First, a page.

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Ultracool Dwarf and the Seven Earth-like Planets

Thursday, February 23, 2017 10:11
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A total of seven Earth-like, potentially habitable worlds have been discovered orbiting a nearby star known as TRAPPIST-1. Just 40 light-years away, the star’s diminutive size and dim light output mean it is known as an ultracool dwarf.

ESOcast 96 explores this important discovery, from how the astronomers made the incredibly intricate measurements required to find and study the planets — including observations with ESO’s Very Large Telescope — to each world’s potential to support life as we know it. Excitingly, three of the planets in the system orbit in the habitable zone around TRAPPIST-1, and could harbour oceans of water on their surfaces.

Dwarf stars like TRAPPIST-1 are very common in our galaxy, making rich planetary systems like this some of the best targets in humanity’s search for life elsewhere in the Universe. This ESOcast takes you on a journey through one such system, which contains both the largest number of Earth-sized planets and the largest number of potentially habitable worlds ever discovered.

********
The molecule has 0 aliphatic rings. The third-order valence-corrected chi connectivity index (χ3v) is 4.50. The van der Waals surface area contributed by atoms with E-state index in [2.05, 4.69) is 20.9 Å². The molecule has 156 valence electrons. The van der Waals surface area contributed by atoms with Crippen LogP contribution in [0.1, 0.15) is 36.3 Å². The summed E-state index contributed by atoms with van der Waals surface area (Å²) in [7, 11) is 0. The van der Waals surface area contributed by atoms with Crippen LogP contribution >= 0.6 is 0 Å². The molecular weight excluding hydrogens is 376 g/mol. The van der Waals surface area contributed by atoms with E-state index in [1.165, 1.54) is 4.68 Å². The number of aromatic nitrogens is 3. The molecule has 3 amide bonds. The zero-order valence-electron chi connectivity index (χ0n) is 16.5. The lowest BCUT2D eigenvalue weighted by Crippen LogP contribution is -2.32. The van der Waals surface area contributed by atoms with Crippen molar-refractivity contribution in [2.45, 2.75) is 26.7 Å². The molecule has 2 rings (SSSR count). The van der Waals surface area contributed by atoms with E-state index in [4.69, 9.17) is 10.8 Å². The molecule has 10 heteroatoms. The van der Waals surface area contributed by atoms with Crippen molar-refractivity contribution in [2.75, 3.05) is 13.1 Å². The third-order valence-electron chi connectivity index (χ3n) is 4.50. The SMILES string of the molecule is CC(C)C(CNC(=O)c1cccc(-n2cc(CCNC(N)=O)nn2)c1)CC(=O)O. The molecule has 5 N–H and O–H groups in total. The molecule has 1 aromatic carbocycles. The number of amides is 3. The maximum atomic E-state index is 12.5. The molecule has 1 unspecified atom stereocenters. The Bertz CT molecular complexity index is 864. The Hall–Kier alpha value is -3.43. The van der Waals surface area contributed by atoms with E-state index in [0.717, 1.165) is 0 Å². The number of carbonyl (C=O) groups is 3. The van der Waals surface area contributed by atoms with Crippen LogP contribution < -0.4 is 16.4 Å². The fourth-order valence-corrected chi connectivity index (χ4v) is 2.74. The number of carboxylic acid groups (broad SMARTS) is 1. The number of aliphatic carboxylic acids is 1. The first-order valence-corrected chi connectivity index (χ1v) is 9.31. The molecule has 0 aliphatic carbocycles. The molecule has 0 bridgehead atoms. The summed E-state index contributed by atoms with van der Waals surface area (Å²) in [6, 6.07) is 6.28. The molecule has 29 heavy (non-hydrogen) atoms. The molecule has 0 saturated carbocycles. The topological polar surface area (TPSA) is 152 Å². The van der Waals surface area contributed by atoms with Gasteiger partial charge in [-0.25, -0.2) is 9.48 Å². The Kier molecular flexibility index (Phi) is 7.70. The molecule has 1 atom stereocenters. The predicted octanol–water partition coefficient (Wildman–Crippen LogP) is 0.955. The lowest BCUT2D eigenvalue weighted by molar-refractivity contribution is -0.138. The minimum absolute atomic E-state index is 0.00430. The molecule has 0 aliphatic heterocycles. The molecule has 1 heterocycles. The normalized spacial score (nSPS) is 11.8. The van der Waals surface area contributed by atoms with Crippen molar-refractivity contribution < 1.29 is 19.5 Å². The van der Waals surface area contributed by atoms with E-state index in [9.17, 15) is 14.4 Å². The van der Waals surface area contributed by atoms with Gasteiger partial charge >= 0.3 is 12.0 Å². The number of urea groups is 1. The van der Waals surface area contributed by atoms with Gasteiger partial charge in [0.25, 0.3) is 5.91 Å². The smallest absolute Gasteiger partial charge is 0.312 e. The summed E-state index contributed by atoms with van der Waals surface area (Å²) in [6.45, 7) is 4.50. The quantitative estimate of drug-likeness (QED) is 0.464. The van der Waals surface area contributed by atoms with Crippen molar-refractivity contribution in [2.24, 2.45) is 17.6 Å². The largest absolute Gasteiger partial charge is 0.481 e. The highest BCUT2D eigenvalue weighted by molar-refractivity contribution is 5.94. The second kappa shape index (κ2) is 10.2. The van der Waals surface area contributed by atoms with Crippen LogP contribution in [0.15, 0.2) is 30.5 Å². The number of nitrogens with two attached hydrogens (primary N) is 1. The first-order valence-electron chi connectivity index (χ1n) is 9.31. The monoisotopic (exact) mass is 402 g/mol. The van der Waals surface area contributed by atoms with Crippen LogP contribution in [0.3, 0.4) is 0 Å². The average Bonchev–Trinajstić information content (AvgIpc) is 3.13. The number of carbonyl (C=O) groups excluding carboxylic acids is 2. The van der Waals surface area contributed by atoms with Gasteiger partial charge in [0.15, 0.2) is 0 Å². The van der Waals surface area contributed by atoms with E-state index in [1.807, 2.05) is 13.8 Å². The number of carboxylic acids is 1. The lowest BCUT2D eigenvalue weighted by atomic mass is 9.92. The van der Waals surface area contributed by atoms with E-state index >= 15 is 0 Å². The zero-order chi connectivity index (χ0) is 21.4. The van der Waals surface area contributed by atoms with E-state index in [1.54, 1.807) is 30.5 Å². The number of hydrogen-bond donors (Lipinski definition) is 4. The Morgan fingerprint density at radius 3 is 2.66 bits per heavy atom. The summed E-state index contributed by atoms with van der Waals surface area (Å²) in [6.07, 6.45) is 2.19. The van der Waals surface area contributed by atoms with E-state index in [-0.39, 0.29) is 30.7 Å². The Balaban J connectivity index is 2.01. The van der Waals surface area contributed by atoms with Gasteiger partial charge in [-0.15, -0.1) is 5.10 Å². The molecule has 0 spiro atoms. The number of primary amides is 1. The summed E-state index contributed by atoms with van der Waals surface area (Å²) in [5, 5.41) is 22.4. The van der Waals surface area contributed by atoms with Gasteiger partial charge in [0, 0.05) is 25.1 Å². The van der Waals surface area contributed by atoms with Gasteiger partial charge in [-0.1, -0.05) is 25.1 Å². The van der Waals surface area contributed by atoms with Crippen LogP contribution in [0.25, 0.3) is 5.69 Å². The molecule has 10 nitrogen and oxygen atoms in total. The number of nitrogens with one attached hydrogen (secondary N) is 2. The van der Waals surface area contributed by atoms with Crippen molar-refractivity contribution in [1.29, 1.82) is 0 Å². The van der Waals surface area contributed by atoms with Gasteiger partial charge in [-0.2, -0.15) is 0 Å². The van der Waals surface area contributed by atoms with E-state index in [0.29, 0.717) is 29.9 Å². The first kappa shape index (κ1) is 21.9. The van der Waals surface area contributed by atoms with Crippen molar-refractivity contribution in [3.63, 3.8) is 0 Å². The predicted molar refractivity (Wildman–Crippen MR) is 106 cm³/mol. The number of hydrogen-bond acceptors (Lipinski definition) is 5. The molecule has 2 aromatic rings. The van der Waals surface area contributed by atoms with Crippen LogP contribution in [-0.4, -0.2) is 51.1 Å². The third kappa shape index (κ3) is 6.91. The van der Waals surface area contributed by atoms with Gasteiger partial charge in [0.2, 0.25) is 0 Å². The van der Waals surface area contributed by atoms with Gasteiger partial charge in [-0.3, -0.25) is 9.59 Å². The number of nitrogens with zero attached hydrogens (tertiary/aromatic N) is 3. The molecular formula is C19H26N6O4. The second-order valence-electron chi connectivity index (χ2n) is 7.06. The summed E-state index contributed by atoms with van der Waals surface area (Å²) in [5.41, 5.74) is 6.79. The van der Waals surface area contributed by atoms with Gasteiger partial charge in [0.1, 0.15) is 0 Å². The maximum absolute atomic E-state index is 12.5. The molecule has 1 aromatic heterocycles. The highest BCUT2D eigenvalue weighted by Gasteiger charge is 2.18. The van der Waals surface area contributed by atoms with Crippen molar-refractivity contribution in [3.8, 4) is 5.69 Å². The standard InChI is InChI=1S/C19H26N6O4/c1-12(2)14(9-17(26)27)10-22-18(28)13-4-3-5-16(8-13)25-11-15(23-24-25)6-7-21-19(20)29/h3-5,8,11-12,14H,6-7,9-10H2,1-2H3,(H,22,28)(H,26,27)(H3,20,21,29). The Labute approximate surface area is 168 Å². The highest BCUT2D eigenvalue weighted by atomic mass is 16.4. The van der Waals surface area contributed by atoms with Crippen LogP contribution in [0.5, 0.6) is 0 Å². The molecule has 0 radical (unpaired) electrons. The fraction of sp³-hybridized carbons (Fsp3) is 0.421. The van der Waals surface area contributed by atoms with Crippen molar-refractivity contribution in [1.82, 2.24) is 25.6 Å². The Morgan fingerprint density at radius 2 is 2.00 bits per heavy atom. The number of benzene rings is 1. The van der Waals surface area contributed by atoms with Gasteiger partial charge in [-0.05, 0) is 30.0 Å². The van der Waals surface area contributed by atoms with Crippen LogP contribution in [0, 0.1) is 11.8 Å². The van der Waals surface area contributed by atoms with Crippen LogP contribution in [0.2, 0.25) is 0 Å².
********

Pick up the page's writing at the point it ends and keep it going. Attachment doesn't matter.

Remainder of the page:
This infographic displays some artist’s illustrations of how the seven planets orbiting TRAPPIST-1 might appear — including the possible presence of water oceans — alongside some images of the rocky planets in our Solar System. Information about the size and orbital periods of all the planets is also provided for comparison; the TRAPPIST-1 planets are all approximately Earth-sized.

Credit: NASA

Astronomers have found a system of seven Earth-sized planets just 40 light-years away. Using ground and space telescopes, including ESO’s Very Large Telescope, the planets were all detected as they passed in front of their parent star, the ultracool dwarf star known as TRAPPIST-1. According to the paper appearing today in the journal Nature, three of the planets lie in the habitable zone and could harbour oceans of water on their surfaces, increasing the possibility that the star system could play host to life. This system has both the largest number of Earth-sized planets yet found and the largest number of worlds that could support liquid water on their surfaces.

Astronomers using the TRAPPIST–South telescope at ESO’s La Silla Observatory, the Very Large Telescope (VLT) at Paranal and the NASA Spitzer Space Telescope, as well as other telescopes around the world [1], have now confirmed the existence of at least seven small planets orbiting the cool red dwarf star TRAPPIST-1 [2]. All the planets, labelled TRAPPIST-1b, c, d, e, f, g and h in order of increasing distance from their parent star, have sizes similar to Earth [3].

Dips in the star’s light output caused by each of the seven planets passing in front of it — events known as transits — allowed the astronomers to infer information about their sizes, compositions and orbits [4]. They found that at least the inner six planets are comparable in both size and temperature to the Earth.

Lead author Michaël Gillon of the STAR Institute at the University of Liège in Belgium is delighted by the findings: “This is an amazing planetary system — not only because we have found so many planets, but because they are all surprisingly similar in size to the Earth!”